NPR FOR THE DEAF: We Hear It Even When You Can’t AIR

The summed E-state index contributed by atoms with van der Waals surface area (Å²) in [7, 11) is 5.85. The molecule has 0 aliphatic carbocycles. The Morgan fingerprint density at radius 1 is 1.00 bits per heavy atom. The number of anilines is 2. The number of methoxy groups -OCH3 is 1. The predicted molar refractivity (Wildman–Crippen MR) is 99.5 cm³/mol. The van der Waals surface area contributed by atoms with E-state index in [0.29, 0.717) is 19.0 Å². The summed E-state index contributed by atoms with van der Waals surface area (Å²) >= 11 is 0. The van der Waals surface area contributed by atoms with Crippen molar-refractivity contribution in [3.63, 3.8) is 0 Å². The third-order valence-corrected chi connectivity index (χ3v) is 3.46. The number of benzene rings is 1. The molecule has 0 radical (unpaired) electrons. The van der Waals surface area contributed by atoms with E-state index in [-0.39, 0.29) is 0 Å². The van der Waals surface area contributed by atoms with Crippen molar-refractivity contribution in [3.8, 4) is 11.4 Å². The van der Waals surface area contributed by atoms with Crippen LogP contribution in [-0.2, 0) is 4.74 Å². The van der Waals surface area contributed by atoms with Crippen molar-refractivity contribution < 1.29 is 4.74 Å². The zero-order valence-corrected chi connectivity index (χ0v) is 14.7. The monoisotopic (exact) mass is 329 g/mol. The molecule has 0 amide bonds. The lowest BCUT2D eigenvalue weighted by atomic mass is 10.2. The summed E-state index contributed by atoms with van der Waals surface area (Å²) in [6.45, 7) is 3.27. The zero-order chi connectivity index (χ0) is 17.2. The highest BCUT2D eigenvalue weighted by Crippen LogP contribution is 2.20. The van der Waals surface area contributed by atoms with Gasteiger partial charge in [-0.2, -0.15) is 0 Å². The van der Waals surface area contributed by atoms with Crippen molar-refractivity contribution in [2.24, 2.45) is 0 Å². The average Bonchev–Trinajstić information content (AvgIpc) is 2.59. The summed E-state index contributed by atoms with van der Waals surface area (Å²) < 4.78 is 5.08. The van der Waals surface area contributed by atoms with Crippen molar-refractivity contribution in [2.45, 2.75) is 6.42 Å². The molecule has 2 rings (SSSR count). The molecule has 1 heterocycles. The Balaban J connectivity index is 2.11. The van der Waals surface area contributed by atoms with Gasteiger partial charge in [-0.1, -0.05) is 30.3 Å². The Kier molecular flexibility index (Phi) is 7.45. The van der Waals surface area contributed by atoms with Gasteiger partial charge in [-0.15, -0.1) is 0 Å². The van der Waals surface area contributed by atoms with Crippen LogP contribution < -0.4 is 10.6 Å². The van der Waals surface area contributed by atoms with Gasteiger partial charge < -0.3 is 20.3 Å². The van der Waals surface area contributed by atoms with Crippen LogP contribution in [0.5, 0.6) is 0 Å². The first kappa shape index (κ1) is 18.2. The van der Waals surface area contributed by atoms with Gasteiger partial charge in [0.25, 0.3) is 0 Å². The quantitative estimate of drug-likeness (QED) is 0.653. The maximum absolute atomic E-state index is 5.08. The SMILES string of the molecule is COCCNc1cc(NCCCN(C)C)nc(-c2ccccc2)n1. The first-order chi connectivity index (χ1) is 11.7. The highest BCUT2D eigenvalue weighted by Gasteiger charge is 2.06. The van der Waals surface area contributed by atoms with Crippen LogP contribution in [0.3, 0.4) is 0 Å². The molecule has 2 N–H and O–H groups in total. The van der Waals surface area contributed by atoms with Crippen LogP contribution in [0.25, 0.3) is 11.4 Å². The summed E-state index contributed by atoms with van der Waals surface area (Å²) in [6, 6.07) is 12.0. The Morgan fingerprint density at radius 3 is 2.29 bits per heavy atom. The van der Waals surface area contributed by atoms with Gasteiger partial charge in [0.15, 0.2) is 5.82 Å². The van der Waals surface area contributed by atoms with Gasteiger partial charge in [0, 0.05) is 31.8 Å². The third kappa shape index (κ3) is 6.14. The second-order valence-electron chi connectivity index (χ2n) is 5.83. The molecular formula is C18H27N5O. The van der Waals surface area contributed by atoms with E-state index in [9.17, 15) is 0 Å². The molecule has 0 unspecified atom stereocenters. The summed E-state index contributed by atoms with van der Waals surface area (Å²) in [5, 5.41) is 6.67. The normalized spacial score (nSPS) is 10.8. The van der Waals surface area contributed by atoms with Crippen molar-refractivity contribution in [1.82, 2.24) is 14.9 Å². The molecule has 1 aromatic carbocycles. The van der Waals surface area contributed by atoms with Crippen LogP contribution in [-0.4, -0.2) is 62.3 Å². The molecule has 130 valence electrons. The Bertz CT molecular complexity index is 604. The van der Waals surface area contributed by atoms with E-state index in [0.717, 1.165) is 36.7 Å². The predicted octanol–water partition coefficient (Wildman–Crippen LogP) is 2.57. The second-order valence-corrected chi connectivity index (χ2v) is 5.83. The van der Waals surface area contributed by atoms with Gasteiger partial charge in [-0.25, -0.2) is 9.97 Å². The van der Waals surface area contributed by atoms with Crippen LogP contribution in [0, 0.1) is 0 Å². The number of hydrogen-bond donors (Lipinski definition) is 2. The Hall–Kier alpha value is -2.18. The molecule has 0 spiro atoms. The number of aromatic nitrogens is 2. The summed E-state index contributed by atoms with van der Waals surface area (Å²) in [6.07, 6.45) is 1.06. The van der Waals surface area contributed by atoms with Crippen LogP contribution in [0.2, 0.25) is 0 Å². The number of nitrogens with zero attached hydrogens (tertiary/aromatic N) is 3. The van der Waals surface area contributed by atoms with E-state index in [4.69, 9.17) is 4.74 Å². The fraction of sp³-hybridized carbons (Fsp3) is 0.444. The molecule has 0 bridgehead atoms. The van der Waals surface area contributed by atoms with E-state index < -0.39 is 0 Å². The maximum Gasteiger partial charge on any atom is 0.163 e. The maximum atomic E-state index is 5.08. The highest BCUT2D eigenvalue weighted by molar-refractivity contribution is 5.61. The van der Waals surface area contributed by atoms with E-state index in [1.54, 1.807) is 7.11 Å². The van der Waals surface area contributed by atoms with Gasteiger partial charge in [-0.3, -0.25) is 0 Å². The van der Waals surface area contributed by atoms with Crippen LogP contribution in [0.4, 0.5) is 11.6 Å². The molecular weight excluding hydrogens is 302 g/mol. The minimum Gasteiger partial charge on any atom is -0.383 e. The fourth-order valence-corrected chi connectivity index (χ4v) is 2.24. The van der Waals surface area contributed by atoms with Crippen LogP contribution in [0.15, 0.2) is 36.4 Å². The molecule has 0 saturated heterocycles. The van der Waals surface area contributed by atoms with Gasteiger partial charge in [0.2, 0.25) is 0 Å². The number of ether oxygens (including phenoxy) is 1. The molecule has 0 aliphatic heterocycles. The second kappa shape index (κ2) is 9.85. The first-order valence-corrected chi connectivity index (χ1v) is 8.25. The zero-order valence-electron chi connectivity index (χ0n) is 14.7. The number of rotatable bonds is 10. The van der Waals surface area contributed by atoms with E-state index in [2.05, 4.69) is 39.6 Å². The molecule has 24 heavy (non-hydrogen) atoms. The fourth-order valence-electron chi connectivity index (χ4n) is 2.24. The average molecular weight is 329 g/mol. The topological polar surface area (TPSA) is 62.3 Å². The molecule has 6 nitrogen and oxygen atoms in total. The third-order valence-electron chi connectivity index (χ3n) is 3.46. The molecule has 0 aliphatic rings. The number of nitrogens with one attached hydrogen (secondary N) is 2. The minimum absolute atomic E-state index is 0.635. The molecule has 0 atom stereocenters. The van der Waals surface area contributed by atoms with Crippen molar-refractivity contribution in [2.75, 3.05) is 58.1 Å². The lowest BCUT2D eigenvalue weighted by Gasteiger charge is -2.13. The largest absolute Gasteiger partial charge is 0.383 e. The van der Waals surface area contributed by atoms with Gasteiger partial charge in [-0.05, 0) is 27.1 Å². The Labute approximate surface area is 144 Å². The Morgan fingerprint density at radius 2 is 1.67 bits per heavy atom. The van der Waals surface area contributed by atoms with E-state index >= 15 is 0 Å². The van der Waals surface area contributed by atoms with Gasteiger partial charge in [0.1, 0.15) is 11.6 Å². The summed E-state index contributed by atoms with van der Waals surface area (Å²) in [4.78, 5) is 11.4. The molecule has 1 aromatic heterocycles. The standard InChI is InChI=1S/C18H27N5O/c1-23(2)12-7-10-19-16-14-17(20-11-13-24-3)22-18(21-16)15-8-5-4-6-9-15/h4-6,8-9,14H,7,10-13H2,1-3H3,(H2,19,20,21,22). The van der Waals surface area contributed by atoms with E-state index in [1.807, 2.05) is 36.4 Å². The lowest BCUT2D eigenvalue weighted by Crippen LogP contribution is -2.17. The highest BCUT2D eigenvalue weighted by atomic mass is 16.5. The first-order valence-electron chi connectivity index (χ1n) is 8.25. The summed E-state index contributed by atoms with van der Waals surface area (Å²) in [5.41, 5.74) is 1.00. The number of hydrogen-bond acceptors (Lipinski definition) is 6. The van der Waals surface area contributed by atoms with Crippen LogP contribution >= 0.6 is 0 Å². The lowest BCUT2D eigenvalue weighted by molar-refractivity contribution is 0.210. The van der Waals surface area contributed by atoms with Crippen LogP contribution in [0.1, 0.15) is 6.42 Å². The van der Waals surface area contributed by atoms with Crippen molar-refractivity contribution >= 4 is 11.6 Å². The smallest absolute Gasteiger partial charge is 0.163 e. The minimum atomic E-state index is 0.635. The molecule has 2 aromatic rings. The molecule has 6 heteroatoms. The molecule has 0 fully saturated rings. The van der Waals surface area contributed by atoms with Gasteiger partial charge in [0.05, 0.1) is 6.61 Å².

In 1979, producer Sylvia Robinson heard hip-hop music at a birthday party in Harlem and had a hunch that it would be commercially successful. She called her son, Joey Robinson Jr., and asked him to gather a group of musicians who could perform like the rappers she saw in Harlem. She then held makeshift auditions for a rap group outside a pizza parlor in Englewood, N.J. “She put these three guys together who had never met each other before, had the backing track all ready and created a record in a matter of minutes,” says Dan Charnas, a former rap industry executive who chronicles the history of hip-hop in a new book, The Big Payback. The group that Robinson put together, Charnas says, would become the Sugarhill Gang, and the track they recorded was “Rapper’s Delight,” the first hip-hop single to break into the Top 40 charts. “Basically, it’s a record that created an industry,” Charnas says. “Nobody thought the stuff that was in the streets was even music. It was stuff that people did at parties. But Sylvia Robinson had the notion that she could turn it into a record. And she did, and it was extremely successful, due in no small part to her own production genius.” Dan Charnas has worked on projects with Rick Rubin, Sir Mix-A-Lot, DJ Kool, Special Ed and Run-D.M.C. His articles have appeared in The Washington Post, Scratch Magazine, The Chicago Tribune and The Source. He was also a music supervisor on the Showtime program Interscope Presents: The Next Episode.

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